A review on a Pakistani Short Documentary Film, ‘Beyond Quarters’ (2016).
i – DOP, Directed & Produced by Amna Tariq
This short documentary film is based on Afghani people (i.e. from rural areas), who come to big cities such as Karachi; Pakistan to find work but have to face harassment issues regarding being a foreigner, unregistered as refugee or card blockage temporary resident. In this documentary, we are informed at the start that an Afghani man Sharafdeen, who came to Karachi with his sons in late 90s. Since then he and his sons have been working as a watchmen for a private residential building.
There are few people such as Imran Sherwani [Journalist & Media Activist], Taimur Ahmad Suri [Academic] & Zia Ur Rehman [Journalist & Author] who input their views on the problem the Pakistani govt. is facing by having them (Afghani refuges) and discuss on what to do in reducing the problem which would be beneficial for both the parties. In 15 minutes of documentary, we see how these unregistered refugees live after finding work (which does not necessarily require skill for it).
It is uploaded on YouTube. Search for ‘Beyond Quarters’.
We have ‘Babdeen’ & ‘Burhan’ who share their story and living pattern in very limited resources and rights that they have as a human being.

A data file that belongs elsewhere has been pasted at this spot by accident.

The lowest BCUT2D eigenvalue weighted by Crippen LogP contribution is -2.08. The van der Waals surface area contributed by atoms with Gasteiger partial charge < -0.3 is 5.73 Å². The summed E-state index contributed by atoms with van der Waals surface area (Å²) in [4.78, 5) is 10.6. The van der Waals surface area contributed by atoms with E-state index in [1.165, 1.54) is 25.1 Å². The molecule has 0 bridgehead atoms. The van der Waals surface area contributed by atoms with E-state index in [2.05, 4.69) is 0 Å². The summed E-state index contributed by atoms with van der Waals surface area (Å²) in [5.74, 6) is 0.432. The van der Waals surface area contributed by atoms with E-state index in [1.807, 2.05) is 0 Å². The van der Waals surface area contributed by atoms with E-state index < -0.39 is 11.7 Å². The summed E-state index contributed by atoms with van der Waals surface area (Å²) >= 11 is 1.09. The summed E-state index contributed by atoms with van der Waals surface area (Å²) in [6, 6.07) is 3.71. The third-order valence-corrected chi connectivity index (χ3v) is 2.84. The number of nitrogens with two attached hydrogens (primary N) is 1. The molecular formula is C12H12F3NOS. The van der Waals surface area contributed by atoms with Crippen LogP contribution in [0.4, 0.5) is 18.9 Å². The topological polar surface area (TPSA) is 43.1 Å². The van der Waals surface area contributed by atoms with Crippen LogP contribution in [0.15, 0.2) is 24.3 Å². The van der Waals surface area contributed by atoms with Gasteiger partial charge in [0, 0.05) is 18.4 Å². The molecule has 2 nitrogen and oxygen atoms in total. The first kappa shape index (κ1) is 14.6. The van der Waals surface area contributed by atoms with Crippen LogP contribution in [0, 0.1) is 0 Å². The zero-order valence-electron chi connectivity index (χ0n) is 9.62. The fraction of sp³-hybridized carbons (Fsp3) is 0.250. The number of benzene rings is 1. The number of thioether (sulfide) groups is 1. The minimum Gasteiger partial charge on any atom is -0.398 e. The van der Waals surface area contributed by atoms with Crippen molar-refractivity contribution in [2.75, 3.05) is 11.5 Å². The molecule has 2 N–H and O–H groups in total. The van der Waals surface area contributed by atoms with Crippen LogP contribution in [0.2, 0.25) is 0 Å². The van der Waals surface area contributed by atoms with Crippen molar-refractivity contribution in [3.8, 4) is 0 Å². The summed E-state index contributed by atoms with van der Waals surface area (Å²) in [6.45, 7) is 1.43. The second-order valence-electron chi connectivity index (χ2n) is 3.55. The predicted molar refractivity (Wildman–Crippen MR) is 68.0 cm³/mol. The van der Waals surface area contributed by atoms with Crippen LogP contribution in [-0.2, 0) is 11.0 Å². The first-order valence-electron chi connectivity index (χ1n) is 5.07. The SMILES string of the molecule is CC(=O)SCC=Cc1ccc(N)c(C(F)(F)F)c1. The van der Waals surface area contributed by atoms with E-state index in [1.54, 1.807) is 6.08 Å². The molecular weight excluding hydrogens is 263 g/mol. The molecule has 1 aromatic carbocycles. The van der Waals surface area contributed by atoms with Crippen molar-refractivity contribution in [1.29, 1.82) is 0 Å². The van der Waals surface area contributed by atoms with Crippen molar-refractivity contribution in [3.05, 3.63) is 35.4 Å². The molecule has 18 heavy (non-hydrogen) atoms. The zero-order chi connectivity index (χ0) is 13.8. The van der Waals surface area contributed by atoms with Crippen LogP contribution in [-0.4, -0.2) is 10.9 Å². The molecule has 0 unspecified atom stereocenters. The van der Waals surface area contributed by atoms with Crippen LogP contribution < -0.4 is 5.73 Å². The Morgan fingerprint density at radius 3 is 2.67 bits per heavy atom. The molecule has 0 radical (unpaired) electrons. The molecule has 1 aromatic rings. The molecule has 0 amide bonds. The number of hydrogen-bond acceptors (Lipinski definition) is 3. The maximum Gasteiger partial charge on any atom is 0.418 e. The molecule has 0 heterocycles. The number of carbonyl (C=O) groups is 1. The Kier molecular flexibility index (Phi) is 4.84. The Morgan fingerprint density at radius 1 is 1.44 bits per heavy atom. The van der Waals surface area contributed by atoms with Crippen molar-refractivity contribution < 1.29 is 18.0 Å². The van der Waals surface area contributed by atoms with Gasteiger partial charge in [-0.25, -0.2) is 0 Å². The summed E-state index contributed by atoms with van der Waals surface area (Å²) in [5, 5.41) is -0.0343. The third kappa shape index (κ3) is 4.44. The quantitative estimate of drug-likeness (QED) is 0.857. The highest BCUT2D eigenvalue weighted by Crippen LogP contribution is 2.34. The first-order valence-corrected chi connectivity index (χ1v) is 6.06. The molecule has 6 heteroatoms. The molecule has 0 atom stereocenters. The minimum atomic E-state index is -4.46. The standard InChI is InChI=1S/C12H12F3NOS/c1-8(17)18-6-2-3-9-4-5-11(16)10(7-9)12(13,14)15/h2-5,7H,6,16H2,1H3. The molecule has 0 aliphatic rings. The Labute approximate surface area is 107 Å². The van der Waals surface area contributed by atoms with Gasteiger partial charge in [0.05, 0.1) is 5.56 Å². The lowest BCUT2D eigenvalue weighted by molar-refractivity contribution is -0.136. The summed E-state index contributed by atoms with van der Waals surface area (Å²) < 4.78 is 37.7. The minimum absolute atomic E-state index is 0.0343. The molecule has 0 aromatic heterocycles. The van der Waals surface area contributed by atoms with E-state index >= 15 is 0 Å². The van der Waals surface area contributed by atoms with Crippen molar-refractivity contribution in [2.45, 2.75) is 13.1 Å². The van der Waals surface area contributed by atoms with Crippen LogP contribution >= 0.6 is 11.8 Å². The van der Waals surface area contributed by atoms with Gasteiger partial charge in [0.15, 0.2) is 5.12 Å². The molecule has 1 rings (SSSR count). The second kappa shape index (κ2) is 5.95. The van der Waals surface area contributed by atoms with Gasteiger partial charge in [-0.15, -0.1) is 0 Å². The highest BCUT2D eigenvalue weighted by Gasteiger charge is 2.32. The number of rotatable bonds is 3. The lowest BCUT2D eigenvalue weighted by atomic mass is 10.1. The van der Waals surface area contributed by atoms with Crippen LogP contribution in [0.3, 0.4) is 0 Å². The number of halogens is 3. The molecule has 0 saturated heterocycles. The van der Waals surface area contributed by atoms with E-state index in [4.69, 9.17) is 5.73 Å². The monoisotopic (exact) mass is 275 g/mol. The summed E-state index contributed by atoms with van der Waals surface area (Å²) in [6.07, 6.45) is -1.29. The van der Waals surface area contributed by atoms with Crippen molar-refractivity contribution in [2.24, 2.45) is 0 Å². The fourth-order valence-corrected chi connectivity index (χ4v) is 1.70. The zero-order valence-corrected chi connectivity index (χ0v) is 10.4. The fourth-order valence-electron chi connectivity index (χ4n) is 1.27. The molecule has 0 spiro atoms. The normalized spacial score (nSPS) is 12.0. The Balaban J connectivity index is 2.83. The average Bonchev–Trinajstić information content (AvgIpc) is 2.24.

+ High Points
i – It is how it is filmed. The way a professional documentary should be shot and handled is done here properly.
ii – By having two different certified journalists and an academic personality on board, we understand the dispute from their angles also.
iii – Most of the main relevant information is made known in the limited documentary that we have.
+ Low Points
i – The subtitles. If one is willing to show his/her film on screen or upload on internet then it means you know well that your product is complete. Yet we have white subtitles with no shade or any other dark color used for the documentary. Yes, it distorted in most places with the background and was hard to understand. But thankfully, this time it is not in foreign language (i.e. for Urdu speakers). Still, if any language subtitles is to be included in the film — it should be EASILY readable.
ii – There were times where one cannot understand the accent of the person who is speaking (even if you understand the language but do not understand clearly what that person is saying) and that is when you need the subtitles to clear that out.
iii – Anyways, the second thing that I felt was the lack of emotional link between with the lead person and the viewer. To me, it did not as such connect as it should have been. Before the bond could be made, the documentary ended.
Well, there you have it. I would say it is a decent short documentary. Most of the short documentaries that I have watched which were directed & produced by film graduates are not good. I would prefer that I don’t watch them since they have lots of technical issues especially with amateur cinematography and that they make it too much dramatize like a typical fictional film. Here I can safely say it is not anywhere near it but good effort to watch. ‘Practice Makes Perfect’, that I sincerely believe in. For the director, I would say is ‘Good Effort’.
Rate: 2.75 out of 5 stars